This link states that when determining the power needed by an amplifier, you use the following formula: enter image description here

I understand that the second term is due to the quiescent draw of the amp, but how is the first term derived? Where does the pi come from? I would have imagined it would be Vopeak^2 / R_L, since that is the peak power into the speaker.

  • \$\begingroup\$ The Half cycle average value for a sinewave is \$\frac{Vpeak}{\pi}\$ So for the ideal class-B amplifier and the average supply current is \$\frac{V_{CC}}{\pi R_L}\$ \$\endgroup\$
    – G36
    Apr 4, 2018 at 18:58
  • \$\begingroup\$ So then wouldn't the average output current be \$\frac{2V_{opeak}}{\pi R_L}\$ ? and why times \$Vcc\$? Because \$Vcc \neq Vopeak\$ due to voltage swing \$\endgroup\$ Apr 4, 2018 at 19:02
  • \$\begingroup\$ I made an error \$\frac{2}{\pi}\$ is the average for a sinewave and the average for a half-cycle is Vcc/(pi*RL). And Psupply = (Vcc+|VEE|)*Iavr = 2*Vcc(Iavr + Idc) \$\endgroup\$
    – G36
    Apr 4, 2018 at 19:14
  • \$\begingroup\$ But the average value of a sine wave over a half cycle is \$\frac{2 V_{peak}}{\pi}\$. Divided by \$R_L\$ gives the current, then times \$2 V_{cc} \$ gives the power. So shouldn't that term have an extra factor of 2 for an overall factor of 4? \$\endgroup\$ Apr 4, 2018 at 19:22
  • \$\begingroup\$ Ah yes, \$\frac{2V_p}{\pi R_L} \$ the average supply current is. So, the avrage power delivered by the Vcc only is \$ V_{CC}*Iavr = 2 V_{cc} \frac{V_p}{\pi R_L} \$ \$\endgroup\$
    – G36
    Apr 4, 2018 at 20:00

1 Answer 1


Given \$\theta=\omega\:t=2\pi f t\$, just make \$\omega=1\$ for convenience.

Then \$\theta=t\$ and \$V_O=V_\text{PEAK}\cdot\operatorname{sin}\left(\theta\right)\$ and we can compute the upper quadrant power as:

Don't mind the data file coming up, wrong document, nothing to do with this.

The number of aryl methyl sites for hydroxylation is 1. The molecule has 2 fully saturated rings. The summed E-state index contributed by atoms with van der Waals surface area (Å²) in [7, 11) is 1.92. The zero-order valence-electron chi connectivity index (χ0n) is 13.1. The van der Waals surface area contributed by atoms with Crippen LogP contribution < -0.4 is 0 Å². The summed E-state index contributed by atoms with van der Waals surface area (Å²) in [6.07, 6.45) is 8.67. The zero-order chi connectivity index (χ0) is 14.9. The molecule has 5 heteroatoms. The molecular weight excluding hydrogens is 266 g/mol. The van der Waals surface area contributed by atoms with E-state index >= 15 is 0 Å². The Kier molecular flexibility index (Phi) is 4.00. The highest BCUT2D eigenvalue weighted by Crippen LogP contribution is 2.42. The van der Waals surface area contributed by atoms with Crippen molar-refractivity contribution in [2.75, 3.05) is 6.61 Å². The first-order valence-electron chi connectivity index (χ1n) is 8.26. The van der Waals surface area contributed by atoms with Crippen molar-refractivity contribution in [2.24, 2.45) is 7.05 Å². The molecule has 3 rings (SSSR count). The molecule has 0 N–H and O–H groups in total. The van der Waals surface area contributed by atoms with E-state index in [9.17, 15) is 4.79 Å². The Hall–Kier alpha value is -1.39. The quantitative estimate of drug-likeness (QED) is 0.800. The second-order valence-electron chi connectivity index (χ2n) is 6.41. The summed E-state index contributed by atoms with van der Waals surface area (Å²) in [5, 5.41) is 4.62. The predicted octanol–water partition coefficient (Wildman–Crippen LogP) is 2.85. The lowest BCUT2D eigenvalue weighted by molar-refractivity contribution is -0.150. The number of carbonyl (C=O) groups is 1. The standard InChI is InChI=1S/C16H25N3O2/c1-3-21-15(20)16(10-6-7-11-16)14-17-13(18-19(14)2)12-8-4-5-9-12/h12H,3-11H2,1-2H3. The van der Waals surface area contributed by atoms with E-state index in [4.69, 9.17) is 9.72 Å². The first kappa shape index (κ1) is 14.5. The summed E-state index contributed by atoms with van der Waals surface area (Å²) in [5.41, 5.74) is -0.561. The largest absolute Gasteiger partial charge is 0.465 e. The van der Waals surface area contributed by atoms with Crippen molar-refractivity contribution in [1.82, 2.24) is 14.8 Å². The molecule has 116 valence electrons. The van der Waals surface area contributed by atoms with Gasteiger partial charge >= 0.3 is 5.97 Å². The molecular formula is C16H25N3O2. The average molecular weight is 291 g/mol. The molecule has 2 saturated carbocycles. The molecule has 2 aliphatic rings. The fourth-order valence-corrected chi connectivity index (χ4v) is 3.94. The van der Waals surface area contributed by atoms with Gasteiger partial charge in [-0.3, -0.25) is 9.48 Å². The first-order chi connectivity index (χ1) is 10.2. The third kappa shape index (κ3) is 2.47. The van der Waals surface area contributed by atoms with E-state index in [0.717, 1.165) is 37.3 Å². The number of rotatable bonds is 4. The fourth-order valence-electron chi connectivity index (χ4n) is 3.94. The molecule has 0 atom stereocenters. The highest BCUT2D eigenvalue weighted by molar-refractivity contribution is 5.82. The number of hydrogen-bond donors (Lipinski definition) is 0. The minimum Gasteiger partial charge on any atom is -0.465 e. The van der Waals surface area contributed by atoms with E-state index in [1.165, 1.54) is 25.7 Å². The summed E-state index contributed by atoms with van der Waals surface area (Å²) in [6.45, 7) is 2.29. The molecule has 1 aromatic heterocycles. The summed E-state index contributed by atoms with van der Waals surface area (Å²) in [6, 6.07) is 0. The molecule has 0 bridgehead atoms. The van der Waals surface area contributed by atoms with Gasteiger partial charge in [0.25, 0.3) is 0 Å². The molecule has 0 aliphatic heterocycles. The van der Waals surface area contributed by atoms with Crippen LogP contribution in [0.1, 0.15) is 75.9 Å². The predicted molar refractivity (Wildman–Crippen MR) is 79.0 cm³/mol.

$$\begin{align*} P_\text{UPPER}&=\frac{1}{2}\frac{1}{\pi}\int_0^\pi\left(V_\text{CC}-V_O\right)\frac{V_O}{R_\text{LOAD}}\:\text{d} \theta \end{align*}$$

The \$\frac{1}{2}\$ in front of that is because the power computation is for average power and the upper quadrant only operates for half of an entire cycle and will be zero power for the other half.

The lower quadrant will have the same figure as above (where \$V_\text{EE}=-V_\text{CC}\$.) So the total power of both quadrants added together is:

$$\begin{align*} P_\text{UP+LO}&=\frac{1}{\pi}\int_0^\pi\left(V_\text{CC}-V_O\right)\frac{V_O}{R_\text{LOAD}}\:\text{d} \theta\\\\ &=\frac{1}{\pi}\left[\frac{V_\text{CC}\cdot V_{PEAK}}{R_\text{LOAD}}\int_0^\pi \operatorname{sin}\left(\theta\right)\:\text{d} \theta-\frac{V_{PEAK}^2}{R_\text{LOAD}}\int_0^\pi \operatorname{sin}^2\left(\theta\right)\:\text{d} \theta\right]\\\\ &=\frac{1}{\pi}\left[\frac{V_\text{CC}\cdot V_{PEAK}}{R_\text{LOAD}}\cdot 2-\frac{V_{PEAK}^2}{R_\text{LOAD}}\cdot\frac{\pi}{2}\right]\\\\ &=\frac{2\cdot V_\text{CC}\cdot V_{PEAK}}{\pi \:R_\text{LOAD}}-\frac{V_{PEAK}^2}{2\:R_\text{LOAD}} \end{align*}$$

The power in \$R_\text{LOAD}\$ is obviously \$\frac{V_{PEAK}^2}{2\:R_\text{LOAD}}\$, so adding that to the above provides:

$$\begin{align*} P_\text{TOTAL}&=P_\text{UPPER}+P_\text{LOWER}+P_\text{LOAD}=\frac{2\cdot V_\text{CC}\cdot V_{PEAK}}{\pi \:R_\text{LOAD}} \end{align*}$$